The Non-Transactional Nature of Love

Love is more than something we do for God and others


1 Corinthians 13[1] was the subject of the sermon I watched this morning online. Perhaps, my favorite all-time chapter in the Bible. It’s a popular favorite, too, recited at weddings and funerals and known to people who aren’t particularly religious.

Some things that stand out to me from the sermon are these things: Love isn’t a feeling; it something that you do. Talent, skills and giftedness are things we value, but they don’t require or demonstrate love. An eloquent and inspirational speaker without love is like a clanging gong or cymbal.

I liked the analogy of the guitar solo vs. a gong solo. Who would do that? No one does a gong solo. That’s what talent is without love. It’s like someone doing a gong solo! Nothing but noise.

Not even prophecy, or knowledge or faith that can move mountains is worth anything if I don’t have love. If I give everything I own away to the poor and give my body up to be burned at the stake (the ultimate religious sacrifice), but I don’t have love, I gain nothing.

As I think about these things, it occurs to me that love isn’t (just) something that we do. It’s certainly true that the love being described isn’t a feeling that comes and goes. Love is more like a commitment than a feeling in that sense, and it is (partly) something that we do; but it’s much more than that.

Continue reading “The Non-Transactional Nature of Love”

The Observation of an Atheist Historian: What Makes Christianity Stand Out Among World Religions


The radical quality of the love of Jesus stands out over and above all other examples. I have written on this before (the Christian expression of the Golden Rule compared to other religions). Most other world religions express some concept of the Golden Rule, but not in the way that Jesus did.

Other world religions state the Golden Rule in a limited way, such as not doing things to others that you would not want them to do to you. It’s the idea of refraining from doing evil. Under that concept of the Golden Rule, we simply need to avoid doing evil to our neighbors. There is no compulsion to do good to them. Ignoring your neighbor would be perfectly acceptable on the this principal.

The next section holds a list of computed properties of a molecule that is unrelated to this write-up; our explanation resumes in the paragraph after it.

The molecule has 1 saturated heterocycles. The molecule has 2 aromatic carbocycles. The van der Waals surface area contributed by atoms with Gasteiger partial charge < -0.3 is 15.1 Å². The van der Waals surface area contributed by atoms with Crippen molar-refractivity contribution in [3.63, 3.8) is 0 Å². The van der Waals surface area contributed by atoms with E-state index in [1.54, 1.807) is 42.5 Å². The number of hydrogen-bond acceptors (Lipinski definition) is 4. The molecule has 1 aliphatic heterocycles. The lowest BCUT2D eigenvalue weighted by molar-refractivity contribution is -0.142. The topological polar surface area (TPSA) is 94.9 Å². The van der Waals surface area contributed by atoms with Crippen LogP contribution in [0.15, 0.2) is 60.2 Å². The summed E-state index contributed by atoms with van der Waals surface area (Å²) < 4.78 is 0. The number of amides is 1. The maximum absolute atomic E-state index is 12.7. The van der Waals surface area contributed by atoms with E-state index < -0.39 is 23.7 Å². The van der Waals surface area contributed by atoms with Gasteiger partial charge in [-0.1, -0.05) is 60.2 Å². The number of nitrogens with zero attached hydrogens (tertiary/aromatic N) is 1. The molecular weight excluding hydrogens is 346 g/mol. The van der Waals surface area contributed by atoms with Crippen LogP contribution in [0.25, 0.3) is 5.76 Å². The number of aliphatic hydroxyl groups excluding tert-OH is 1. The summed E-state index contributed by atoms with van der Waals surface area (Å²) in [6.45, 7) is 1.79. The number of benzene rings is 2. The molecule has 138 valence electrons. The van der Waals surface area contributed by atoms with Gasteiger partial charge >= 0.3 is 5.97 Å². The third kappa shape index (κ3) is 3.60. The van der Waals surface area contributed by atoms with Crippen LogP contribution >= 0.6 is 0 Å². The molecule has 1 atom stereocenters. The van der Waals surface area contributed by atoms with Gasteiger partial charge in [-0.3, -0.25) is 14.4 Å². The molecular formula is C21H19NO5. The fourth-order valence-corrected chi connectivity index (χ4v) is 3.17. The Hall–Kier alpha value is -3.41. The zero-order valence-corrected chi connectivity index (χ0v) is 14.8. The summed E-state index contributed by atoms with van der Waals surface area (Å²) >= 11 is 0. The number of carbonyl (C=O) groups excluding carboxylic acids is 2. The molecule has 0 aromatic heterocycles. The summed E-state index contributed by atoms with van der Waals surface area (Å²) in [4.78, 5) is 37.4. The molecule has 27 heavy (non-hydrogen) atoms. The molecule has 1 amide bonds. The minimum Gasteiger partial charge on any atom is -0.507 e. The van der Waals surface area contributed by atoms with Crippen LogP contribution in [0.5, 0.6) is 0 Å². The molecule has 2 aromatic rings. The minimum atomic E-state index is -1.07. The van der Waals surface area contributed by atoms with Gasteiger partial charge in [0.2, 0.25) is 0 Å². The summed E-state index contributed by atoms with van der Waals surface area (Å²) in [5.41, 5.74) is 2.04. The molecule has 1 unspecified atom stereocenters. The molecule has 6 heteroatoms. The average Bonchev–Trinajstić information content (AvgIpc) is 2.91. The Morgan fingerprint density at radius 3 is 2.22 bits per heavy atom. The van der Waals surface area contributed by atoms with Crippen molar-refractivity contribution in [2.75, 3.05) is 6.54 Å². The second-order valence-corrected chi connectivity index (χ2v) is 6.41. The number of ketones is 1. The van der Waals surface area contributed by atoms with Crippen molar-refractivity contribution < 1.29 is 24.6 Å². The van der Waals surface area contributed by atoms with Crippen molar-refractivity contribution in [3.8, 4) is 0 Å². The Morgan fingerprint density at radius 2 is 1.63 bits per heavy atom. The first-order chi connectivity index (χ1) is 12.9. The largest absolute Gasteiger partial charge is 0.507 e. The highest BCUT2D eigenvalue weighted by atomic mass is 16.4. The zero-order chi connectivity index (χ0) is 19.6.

Most major world religions do not express Golden Rule positively, as Jesus did: do unto others what you would have them do unto you. Doing unto others is an affirmative duty. Simply refraining from doing them evil is not the concept of the Golden Rule expressed by Jesus.

Jesus made this clear in the parable of the Good Samaritan. The parable begins with a man who was robbed and left injured on the road. A priest and Levite (the priestly cast of Judaism) walked by the man on the other side of the road, ignoring him, while a Samaritan (an outcast to Jews) crossed the road to tend to the injured man. The good Samaritan was the example of the person who demonstrated love for a “neighbor” because he didn’t just ignore the injured man lying in the road.  The idea of the Golden Rule that Jesus expressed includes an affirmative duty to do  good.

To be fair, some religions come close to an affirmative expression of the Golden Rule, which I affirm in the previous blog piece, but there is one additional expression of the Golden Rule that stands alone: that is the concept of loving even our enemies and doing good to those who intend evil toward us and do us harm.

I think of these things as I pause from listening to Douglas Murray in a discussion with Esther Riley on the Unbelievable? podcast with Justin Brierley, the host. (See Douglas Murray and Esther O’Reilly – Christian Atheism and the search for identity. The video is embedded below.)

Douglas Murray, an atheist and openly gay man, makes the observation that most Christian tenets can be found in other cultures, save one: that is the principal that of loving and forgiving even our enemies. Loving and forgiving our enemies is the ultimate statement of the Golden Rule. Even when we have enemies who intend to do us harm, and even when they actually do us harm, Jesus says, “Forgive them.” The conversation got into some recent examples of that expression of love and forgiveness that I will explore.

Continue reading “The Observation of an Atheist Historian: What Makes Christianity Stand Out Among World Religions”